What is an ear infection?
An ear infection is when there is a bacterial or viral infection in the part of the internal ear, known as the middle ear. This condition is called otitis media. The space behind the eardrum where the infection starts becomes swollen due to a build up of fluid and often results in pain. Ear infections can be mild, acute, or chronic.
What are the symptoms?
Symptoms of an ear infection are presented as:
- consistent pain inside the ear
- fluid or drainage coming from the ear tunnel
- trouble or loss of hearing in affected ear
- a sensation of the ears being plugged
- swelling or tenderness of the ear
- reduced balance
- a feeling of pressure that can’t be removed by usual methods
- children and infants may appear fussier than normal, have loss of appetite, troubles sleeping, and usually with a high fever (100ºF/38ºC)
It is important to note that chronic ear infection symptoms may not be as noticeable as those with acute ear infections. Chronic ear infection is when the infection does not go away or it continues to return. Often it means there is a hole in the eardrum that will not heal and can cause permanent damage if not treated.
What are the causes?
The most common cause of an ear infection is from a cold or previous respiratory infection. The bacteria or virus can travel through the eustachian tubes to the middle ear. Other causes may be allergies, smoking, or changes in air pressure or altitude. If there is inflammation of the nasal lining, this can cause a blockage in the eustachian tubes leading to an infection.
Can ear infections go away on their own?
Yes, some ear infections often go away on their own and clear up within seventy-two hours. Ear infections are more common amongst children and will become less of a problem as people get older. If they become a regular occurrence, it is a good idea to speak with your doctor to find out what the underlying cause is and avoid any permanent damage.
What are the treatments?
If the ear infection does not clear up on its own, there are traditional methods as well as medications that can help.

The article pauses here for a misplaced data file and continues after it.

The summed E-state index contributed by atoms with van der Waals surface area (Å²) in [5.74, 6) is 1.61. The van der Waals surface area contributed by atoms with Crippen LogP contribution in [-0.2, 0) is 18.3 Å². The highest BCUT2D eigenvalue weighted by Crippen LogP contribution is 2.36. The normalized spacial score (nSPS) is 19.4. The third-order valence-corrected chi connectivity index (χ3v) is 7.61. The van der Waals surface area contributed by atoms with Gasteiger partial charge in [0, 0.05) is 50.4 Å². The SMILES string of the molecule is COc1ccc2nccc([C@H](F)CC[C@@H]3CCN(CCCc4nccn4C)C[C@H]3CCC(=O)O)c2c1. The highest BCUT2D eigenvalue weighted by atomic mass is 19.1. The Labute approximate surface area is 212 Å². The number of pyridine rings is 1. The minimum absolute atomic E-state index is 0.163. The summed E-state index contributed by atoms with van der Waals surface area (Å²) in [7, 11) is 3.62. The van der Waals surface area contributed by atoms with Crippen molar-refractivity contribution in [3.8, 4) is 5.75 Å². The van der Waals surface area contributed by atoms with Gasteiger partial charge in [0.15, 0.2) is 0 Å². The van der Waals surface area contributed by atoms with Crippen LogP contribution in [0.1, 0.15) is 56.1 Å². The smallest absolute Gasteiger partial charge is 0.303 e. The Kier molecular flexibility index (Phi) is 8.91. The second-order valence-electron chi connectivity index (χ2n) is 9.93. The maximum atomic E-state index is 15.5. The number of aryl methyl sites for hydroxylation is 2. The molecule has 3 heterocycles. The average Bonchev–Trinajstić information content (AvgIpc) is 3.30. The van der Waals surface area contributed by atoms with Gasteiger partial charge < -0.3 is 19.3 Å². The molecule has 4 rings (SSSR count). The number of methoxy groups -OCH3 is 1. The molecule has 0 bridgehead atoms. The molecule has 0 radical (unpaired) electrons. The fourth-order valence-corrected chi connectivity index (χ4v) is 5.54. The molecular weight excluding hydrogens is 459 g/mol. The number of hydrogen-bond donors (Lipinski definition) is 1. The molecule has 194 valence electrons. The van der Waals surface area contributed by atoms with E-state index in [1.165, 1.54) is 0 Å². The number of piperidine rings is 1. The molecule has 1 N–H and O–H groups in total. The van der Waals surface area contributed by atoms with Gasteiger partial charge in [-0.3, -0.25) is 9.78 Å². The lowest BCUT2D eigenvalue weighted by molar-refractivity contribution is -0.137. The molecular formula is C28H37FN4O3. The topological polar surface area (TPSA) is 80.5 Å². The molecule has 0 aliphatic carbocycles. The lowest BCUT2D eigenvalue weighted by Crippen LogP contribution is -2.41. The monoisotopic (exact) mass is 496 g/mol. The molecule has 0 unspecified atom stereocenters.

- warm or cold compresses using a cloth
- over-the-counter mild pain medication, such as ibuprofen or acetaminophen
- ear drops to treat pain
- antibiotics prescribed by a doctor
- observing and/or running tests
Do antibiotics help?
Most of the time antibiotics will not be prescribed because the ear infection is not severe enough or it is caused by a virus (as is the case with most ear infections). If a doctor has run tests and has determined that the infection is caused by bacteria and the infection has not gone away, an antibiotic will be prescribed. If so, it is important to follow the directions and take all the medicine to avoid the infection from returning.
What are home remedies for an ear infection?
As ear infections often go away on their own without needing medical attention, common home remedies to alleviate symptoms are:
- Warm or cool compress: use an ice or heat pack and put it on the affected ear. If you do not have an ice or heat pack, a washcloth soaked in warm or cool water can be used as an alternative. Try each temperature to see which one helps relieve pain the most.
- Over-the-counter (OTC) pain medication: the most common are ibuprofen and acetaminophen.
- Sleeping position: keeping your head and ear elevated when sleeping may help with painful symptoms as it lessens the pressure on the ear.
- Neck exercises: the muscles in the neck are connected to the ear, so moving and stretching them may help alleviate the pressure in the ear.
- Distraction: seemingly simple, it can work great for children to make them more comfortable, and it can also work for adults.
Some home remedies to avoid are:
- Oils: it may not get to the source of the infection and they are not proven to be safe to put in the ear.
- OTC numbing drops: they may help pain briefly, but they can also have adverse effects and cause more pain.
What are additional tests that may be done?
If home remedies are traditional treatment has not improved the ear infection and the doctor needs to make a diagnosis, there are a few other tests that can be done. The most common are:
- Tympanometry: an evaluation of the eardrum to see how it moves with acoustics, testing the middle ear function.
- Acoustic reflectometry: a test done by using a device to measure the sound frequency spectrum result to assess how much fluid is in the middle ear, known as middle ear effusion or glue ear.
Other tests that may be recommended if a child has chronic ear infections include going to a speech therapist, developmental therapist, or hearing specialist to assess if there if there are any problems with speech skills, language comprehension, developmental skills, or hearing.
When should you seek a doctor?
Some ear infection symptoms could indicate a more serious problem. Make an appointment with a doctor if one or more of these are present.
- pain is no longer mild and has become severe
- lots of fluid or bloody discharge has started coming from the ear
- symptoms do not improve after a few days
- a child younger than 6 months is presenting with symptoms
- the infection is accompanied by a high fever
Which specialists treat ear infections?
If the ear infection can no longer be treated by your GP, an otolaryngolost (ENT) surgeon treating ears, nose, and throat will treat the ear infection.